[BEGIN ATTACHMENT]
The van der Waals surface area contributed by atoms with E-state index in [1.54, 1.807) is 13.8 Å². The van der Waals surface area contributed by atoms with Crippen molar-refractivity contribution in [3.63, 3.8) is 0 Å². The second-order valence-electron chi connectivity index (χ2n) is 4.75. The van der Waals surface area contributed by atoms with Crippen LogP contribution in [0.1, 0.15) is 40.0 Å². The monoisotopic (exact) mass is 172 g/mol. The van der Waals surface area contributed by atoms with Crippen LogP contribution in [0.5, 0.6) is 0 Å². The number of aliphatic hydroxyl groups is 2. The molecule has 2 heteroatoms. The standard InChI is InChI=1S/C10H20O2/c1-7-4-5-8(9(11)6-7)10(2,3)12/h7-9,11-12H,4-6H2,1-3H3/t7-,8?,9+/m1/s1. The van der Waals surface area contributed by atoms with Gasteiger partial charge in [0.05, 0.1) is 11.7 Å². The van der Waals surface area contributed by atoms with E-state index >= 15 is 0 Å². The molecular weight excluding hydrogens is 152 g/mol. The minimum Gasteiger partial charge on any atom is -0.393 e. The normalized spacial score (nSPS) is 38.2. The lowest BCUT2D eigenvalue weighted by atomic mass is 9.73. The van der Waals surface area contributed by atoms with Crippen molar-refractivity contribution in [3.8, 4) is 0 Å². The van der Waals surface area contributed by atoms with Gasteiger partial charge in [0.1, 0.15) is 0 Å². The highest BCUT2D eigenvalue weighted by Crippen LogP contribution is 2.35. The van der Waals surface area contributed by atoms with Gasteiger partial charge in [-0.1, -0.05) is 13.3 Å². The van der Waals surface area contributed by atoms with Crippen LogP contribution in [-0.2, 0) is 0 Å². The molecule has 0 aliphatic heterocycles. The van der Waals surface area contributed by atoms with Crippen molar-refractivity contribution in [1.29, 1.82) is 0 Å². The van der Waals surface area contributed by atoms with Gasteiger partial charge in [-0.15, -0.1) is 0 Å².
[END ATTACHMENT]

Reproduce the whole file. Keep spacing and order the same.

The van der Waals surface area contributed by atoms with E-state index in [1.54, 1.807) is 13.8 Å². The van der Waals surface area contributed by atoms with Crippen molar-refractivity contribution in [3.63, 3.8) is 0 Å². The second-order valence-electron chi connectivity index (χ2n) is 4.75. The van der Waals surface area contributed by atoms with Crippen LogP contribution in [0.1, 0.15) is 40.0 Å². The monoisotopic (exact) mass is 172 g/mol. The van der Waals surface area contributed by atoms with Crippen LogP contribution in [0.5, 0.6) is 0 Å². The number of aliphatic hydroxyl groups is 2. The molecule has 2 heteroatoms. The standard InChI is InChI=1S/C10H20O2/c1-7-4-5-8(9(11)6-7)10(2,3)12/h7-9,11-12H,4-6H2,1-3H3/t7-,8?,9+/m1/s1. The van der Waals surface area contributed by atoms with Gasteiger partial charge in [0.05, 0.1) is 11.7 Å². The van der Waals surface area contributed by atoms with E-state index >= 15 is 0 Å². The molecular weight excluding hydrogens is 152 g/mol. The minimum Gasteiger partial charge on any atom is -0.393 e. The normalized spacial score (nSPS) is 38.2. The lowest BCUT2D eigenvalue weighted by atomic mass is 9.73. The van der Waals surface area contributed by atoms with Crippen molar-refractivity contribution in [3.8, 4) is 0 Å². The van der Waals surface area contributed by atoms with Gasteiger partial charge in [0.1, 0.15) is 0 Å². The highest BCUT2D eigenvalue weighted by Crippen LogP contribution is 2.35. The van der Waals surface area contributed by atoms with Gasteiger partial charge in [-0.1, -0.05) is 13.3 Å². The van der Waals surface area contributed by atoms with Crippen LogP contribution in [-0.2, 0) is 0 Å². The molecule has 0 aliphatic heterocycles. The van der Waals surface area contributed by atoms with Crippen molar-refractivity contribution in [1.29, 1.82) is 0 Å². The van der Waals surface area contributed by atoms with Gasteiger partial charge in [-0.15, -0.1) is 0 Å².